Shakespeare adumbrated that connection. In fact, he links the mirror and death overtly on more than one occasion. As Hamlet enjoins the gravediggers: “Now get you to my lady’s chamber, and tell her, let her paint an inch thick, to this favor she must come.” He is holding a skull as he says it. Elsewhere the connection is made more explicitly. “For death remembered should be like a mirror,” says Pericles, “Who tells us life’s but breath, to trust it error.” The couplet refers to the use of pocket mirrors to check whether someone was still breathing. Pericles was one of Shakespeare’s last plays, but he carried over the mirror-death connection from his earliest narrative poems. These lines come from someone about to commit suicide:
Poor broken glass, I often did behold In thy sweet semblance my old age new born; But now that fair fresh mirror, dim and old, Shows me a bare-boned death by time outworn. O, from thy cheeks my image thou hast torn, And shivered all the beauty of my glass That I no more can be what once I was! - Shakespeare, The Rape of Lucrece.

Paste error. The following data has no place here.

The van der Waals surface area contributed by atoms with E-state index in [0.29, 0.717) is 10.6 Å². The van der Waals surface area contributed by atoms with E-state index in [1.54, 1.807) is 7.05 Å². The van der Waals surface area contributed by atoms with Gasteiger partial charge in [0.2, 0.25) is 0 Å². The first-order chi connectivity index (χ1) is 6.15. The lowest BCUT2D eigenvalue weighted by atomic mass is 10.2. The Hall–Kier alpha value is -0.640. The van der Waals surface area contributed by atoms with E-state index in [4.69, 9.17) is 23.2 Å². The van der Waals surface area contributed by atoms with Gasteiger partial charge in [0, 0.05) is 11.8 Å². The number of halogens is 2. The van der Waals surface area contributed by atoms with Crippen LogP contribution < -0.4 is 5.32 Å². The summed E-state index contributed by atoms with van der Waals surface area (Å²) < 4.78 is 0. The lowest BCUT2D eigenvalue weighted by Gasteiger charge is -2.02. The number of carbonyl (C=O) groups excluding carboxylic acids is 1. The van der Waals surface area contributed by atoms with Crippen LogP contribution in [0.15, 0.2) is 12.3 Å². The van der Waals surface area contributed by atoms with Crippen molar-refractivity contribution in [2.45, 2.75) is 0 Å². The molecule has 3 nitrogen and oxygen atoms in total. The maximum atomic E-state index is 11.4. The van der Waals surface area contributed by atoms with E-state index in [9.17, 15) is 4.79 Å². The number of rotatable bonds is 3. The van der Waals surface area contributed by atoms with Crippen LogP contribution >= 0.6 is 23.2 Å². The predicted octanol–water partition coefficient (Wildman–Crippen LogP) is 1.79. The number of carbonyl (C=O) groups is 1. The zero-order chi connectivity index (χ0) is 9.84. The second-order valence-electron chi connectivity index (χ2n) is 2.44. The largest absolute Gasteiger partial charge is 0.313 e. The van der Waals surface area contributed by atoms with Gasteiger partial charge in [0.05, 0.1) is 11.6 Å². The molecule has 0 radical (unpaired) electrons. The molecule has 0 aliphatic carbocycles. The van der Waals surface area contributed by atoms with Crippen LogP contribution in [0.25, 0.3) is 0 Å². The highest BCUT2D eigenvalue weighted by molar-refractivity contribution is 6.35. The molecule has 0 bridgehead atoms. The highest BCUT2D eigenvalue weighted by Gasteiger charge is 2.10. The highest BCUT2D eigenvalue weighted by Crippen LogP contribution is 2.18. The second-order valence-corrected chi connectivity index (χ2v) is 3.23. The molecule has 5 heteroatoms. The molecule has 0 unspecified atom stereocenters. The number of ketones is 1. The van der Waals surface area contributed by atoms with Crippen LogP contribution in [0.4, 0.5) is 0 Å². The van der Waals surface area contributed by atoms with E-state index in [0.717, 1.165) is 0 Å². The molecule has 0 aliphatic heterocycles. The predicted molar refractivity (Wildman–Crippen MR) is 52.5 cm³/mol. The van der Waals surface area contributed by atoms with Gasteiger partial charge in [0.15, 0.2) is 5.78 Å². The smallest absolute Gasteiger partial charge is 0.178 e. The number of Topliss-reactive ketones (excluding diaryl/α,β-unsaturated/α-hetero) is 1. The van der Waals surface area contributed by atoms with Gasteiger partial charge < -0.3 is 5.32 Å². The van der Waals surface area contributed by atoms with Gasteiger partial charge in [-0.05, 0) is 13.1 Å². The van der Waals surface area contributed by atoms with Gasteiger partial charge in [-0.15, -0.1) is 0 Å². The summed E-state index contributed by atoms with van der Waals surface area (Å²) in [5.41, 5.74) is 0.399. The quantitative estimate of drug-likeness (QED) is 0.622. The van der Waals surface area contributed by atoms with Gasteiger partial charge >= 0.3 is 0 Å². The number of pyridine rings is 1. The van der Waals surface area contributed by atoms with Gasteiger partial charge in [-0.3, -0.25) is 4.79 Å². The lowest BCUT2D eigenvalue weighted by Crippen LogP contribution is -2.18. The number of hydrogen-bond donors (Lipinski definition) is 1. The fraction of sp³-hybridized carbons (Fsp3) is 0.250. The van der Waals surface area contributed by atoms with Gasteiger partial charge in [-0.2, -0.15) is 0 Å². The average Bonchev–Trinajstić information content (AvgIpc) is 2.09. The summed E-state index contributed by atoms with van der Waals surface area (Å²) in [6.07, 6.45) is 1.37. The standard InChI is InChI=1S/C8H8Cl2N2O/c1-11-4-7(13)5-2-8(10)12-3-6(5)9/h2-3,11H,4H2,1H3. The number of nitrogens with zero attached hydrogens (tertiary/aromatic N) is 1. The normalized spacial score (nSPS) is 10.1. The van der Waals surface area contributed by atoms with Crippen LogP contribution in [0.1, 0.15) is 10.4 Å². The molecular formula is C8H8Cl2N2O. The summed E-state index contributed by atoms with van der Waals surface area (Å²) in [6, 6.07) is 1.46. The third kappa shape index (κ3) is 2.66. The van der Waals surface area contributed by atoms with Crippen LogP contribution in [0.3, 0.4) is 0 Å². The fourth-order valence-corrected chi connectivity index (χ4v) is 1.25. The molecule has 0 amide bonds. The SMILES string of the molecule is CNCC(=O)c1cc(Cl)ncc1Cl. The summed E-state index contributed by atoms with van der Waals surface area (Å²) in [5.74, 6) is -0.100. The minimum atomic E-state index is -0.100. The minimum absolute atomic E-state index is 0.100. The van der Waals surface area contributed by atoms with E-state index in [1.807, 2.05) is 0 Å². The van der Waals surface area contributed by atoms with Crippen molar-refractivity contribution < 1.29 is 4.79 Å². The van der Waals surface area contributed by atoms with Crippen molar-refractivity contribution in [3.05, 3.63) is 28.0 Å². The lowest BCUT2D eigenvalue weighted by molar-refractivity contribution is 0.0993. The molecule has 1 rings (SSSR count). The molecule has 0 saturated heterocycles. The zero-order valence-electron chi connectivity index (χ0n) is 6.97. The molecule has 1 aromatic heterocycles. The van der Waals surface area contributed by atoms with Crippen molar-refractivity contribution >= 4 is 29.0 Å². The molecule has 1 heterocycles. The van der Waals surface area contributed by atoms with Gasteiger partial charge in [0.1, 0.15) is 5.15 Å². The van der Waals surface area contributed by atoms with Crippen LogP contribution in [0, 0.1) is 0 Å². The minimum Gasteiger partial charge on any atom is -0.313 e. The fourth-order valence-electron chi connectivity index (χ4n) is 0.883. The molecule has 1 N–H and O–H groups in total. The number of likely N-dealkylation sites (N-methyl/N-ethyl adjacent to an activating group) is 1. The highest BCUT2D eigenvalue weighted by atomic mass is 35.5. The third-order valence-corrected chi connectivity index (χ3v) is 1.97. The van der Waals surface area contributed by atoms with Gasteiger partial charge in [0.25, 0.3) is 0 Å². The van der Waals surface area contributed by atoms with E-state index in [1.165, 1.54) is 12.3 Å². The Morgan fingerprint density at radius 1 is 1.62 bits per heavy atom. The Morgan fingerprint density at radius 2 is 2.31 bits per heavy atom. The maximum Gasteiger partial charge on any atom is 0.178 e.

There was a vogue among European aristocrats for the “memento mori,” art objects that featured foreboding warnings, either visual or verbal, to “remember death.” One of these was the memento mori mirror, to which Shakespeare’s image might relate. A Swiss example online, dated circa 1670, has a skull occupying the bottom half. It was sure to prevent vanity, the “deadly sin” of pride—yet another reason to fear mirrors.
A similar dread emerged, independently and through a different way of thinking about it, on the other side of the world. After European contact introduced them to the camera, many indigenous Americans refused to sit for photographs. Anyone who possesses your image, they believed, gains power over you. Your image is not devoid of your self. Your image snatches and entraps your self, or at least a portion of it.